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Interior Watchdog Details Agency's Crackdown On Sexual Harassment

Interior Inspector General Mark Greenblatt testifies before members of Congress on Wednesday.
U.S. House Natural Resources Subcommittee on Oversight and Investigations
Interior Inspector General Mark Greenblatt testifies before members of Congress on Wednesday.

The Interior Department’s chief watchdog updated Congress Wednesday on the agency’s efforts to curb a long-term pattern of sexual harassment. 

Interior Inspector General Mark Greenblatt explained that his office has opened 22 sexual harassment investigations since 2016, which have led to the removal, resignation or retirement of 16 employees within the Interior Department.

“We have uncovered sexual misconduct in parks as large as Yellowstone, and as small as Canaveral National Seashore; in a remote Bureau of Indian Affairs office and at the DOI headquarters; in locations stretching across the country from Georgia to Oregon; and involving behavior ranging from disturbing, inappropriate touching to outright sexual assault,” Greenblatt said in his prepared testimony to the U.S. House Natural Resources Subcommittee on Oversight and Investigations. 

As The Bulletin reports, a Fish and Wildlife Service program administrator who oversaw endangered species policy for Washington state was sentenced Tuesday to a month in jail for sexually assaulting and tormenting a female co-worker.

Greenblatt addressed that incident during Wednesday’s hearing, saying, “that included laying on top of her at one point, and this was totally inappropriate in every way.”

Greenblatt said the Interior Department has taken meaningful steps towards addressing the culture of sexual harassment. 

Acting Assistant Interior Secretary Susan Combs also testified, noting survey results showing that the percentage of employees who reported experiencing some form of harassment in the 12 months preceding the survey dropped from 35% in 2017 to 18% in 2019.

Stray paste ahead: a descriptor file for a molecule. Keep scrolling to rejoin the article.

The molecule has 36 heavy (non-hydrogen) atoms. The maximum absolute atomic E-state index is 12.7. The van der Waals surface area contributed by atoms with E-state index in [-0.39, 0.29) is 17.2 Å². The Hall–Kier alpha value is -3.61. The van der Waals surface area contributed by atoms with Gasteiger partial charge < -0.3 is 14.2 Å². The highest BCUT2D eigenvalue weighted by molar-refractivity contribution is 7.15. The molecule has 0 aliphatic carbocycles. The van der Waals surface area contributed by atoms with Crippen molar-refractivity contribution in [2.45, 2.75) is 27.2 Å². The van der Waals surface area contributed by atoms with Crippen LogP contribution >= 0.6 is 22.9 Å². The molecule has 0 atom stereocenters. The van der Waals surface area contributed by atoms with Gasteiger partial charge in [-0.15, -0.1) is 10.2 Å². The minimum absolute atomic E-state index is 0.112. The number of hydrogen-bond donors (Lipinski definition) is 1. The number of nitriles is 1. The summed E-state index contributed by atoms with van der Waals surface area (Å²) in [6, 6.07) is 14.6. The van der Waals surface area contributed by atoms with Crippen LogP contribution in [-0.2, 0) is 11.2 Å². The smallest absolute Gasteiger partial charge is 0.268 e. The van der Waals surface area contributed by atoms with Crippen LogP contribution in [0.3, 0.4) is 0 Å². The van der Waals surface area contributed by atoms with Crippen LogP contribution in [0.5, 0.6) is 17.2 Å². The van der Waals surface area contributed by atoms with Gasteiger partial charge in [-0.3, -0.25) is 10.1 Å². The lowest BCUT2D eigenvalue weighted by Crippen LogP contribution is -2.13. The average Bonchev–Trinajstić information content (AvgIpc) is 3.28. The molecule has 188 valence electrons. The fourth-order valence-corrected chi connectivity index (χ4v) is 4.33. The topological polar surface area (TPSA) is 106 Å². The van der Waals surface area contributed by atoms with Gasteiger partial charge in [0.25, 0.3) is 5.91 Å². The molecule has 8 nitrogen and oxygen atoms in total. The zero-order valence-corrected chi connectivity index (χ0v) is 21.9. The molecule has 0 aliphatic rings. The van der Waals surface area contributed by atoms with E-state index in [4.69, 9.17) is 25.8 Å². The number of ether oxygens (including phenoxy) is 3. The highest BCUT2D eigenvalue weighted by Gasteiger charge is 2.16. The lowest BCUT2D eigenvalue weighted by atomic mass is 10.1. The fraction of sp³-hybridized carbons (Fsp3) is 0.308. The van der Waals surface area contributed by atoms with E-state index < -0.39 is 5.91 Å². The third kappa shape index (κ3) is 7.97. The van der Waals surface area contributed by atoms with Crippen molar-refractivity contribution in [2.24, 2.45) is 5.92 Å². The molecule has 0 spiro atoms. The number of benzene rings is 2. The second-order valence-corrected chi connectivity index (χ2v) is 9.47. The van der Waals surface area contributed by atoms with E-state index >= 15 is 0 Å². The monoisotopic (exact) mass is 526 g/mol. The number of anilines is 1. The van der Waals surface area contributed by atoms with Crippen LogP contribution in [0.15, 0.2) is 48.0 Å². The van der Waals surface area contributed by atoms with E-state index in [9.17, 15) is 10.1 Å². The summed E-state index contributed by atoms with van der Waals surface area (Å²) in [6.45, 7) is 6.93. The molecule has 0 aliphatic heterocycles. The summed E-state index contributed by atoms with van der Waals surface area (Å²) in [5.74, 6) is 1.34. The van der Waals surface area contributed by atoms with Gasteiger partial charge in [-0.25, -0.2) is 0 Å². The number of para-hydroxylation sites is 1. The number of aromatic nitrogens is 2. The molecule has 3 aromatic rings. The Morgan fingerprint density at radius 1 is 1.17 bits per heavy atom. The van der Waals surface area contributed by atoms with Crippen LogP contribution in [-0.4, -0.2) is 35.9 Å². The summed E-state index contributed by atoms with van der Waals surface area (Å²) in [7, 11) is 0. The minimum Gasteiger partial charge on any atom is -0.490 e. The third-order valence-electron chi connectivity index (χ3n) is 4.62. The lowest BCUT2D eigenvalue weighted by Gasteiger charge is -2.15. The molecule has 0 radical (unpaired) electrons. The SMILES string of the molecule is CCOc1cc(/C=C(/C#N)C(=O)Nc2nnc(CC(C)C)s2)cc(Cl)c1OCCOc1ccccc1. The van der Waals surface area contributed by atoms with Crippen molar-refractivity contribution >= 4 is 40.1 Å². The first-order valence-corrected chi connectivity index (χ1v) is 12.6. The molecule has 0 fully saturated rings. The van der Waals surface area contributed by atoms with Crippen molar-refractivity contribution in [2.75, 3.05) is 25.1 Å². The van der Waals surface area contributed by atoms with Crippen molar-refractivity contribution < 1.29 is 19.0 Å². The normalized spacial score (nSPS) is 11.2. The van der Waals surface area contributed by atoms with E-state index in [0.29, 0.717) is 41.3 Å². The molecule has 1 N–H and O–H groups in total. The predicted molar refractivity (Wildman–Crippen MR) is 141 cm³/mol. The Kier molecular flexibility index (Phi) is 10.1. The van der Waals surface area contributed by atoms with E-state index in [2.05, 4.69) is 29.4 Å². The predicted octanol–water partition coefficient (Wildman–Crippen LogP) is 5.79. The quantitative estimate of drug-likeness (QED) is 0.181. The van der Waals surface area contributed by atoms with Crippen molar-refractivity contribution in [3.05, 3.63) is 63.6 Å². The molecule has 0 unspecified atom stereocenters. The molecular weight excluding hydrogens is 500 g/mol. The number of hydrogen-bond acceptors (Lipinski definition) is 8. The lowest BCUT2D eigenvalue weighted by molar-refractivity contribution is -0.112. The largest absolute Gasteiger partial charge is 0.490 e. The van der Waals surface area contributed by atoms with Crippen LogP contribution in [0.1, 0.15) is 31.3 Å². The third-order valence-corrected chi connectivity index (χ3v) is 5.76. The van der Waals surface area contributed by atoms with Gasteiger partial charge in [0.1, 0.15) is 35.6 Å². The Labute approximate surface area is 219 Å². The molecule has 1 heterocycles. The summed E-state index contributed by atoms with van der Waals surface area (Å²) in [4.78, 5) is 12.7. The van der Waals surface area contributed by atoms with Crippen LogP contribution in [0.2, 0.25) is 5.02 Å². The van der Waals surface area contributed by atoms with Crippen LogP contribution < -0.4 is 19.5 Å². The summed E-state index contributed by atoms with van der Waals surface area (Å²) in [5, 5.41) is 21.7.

Combs also argued the recent controversial decision to relocate some top Bureau of Land Management employees to the West will help change the agency’s culture.

“Getting decision makers out into the field where they can take hold of things immediately is obviously desirable and it does make a difference,” Combs said. 

Democratic lawmakers pushed back, saying that relocation is already hurting morale at the agency and could lead to more problems.

This story was produced by the Mountain West News Bureau, a collaboration between Wyoming Public Media, Boise State Public Radio in Idaho, KUER in Salt Lake City, KUNR in Nevada, the O’Connor Center for the Rocky Mountain West in Montana, and KRCC and KUNC in Colorado.

Copyright 2020 KUER 90.1. To see more, visit .

Nate Hegyi is a reporter with the Mountain West News Bureau based at Yellowstone Public Radio.
Nate Hegyi
Nate Hegyi is the Utah reporter for the Mountain West News Bureau, based at KUER. He covers federal land management agencies, indigenous issues, and the environment. Before arriving in Salt Lake City, Nate worked at Yellowstone Public Radio, Montana Public Radio, and was an intern with NPR's Morning Edition. He received a master's in journalism from the University of Montana.
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